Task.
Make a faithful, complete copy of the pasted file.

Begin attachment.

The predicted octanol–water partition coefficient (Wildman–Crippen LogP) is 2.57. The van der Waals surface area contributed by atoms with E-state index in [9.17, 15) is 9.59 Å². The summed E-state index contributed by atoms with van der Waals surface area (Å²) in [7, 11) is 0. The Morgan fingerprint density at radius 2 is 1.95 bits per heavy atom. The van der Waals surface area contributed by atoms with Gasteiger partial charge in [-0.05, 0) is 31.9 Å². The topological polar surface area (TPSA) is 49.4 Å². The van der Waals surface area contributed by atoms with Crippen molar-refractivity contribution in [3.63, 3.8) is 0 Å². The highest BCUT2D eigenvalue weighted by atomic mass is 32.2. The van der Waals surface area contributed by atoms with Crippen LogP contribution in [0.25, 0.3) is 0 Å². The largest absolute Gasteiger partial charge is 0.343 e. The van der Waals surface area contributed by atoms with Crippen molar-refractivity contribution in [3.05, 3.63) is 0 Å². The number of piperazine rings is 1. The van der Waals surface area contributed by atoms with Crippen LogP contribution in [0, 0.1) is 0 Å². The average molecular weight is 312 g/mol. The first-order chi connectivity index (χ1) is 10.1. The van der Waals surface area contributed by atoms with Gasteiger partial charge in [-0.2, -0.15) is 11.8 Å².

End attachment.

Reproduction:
The predicted octanol–water partition coefficient (Wildman–Crippen LogP) is 2.57. The van der Waals surface area contributed by atoms with E-state index in [9.17, 15) is 9.59 Å². The summed E-state index contributed by atoms with van der Waals surface area (Å²) in [7, 11) is 0. The Morgan fingerprint density at radius 2 is 1.95 bits per heavy atom. The van der Waals surface area contributed by atoms with Gasteiger partial charge in [-0.05, 0) is 31.9 Å². The topological polar surface area (TPSA) is 49.4 Å². The van der Waals surface area contributed by atoms with Crippen molar-refractivity contribution in [3.63, 3.8) is 0 Å². The highest BCUT2D eigenvalue weighted by atomic mass is 32.2. The van der Waals surface area contributed by atoms with Crippen LogP contribution in [0.25, 0.3) is 0 Å². The largest absolute Gasteiger partial charge is 0.343 e. The van der Waals surface area contributed by atoms with Crippen molar-refractivity contribution in [3.05, 3.63) is 0 Å². The number of piperazine rings is 1. The van der Waals surface area contributed by atoms with Crippen LogP contribution in [0, 0.1) is 0 Å². The average molecular weight is 312 g/mol. The first-order chi connectivity index (χ1) is 10.1. The van der Waals surface area contributed by atoms with Gasteiger partial charge in [-0.2, -0.15) is 11.8 Å².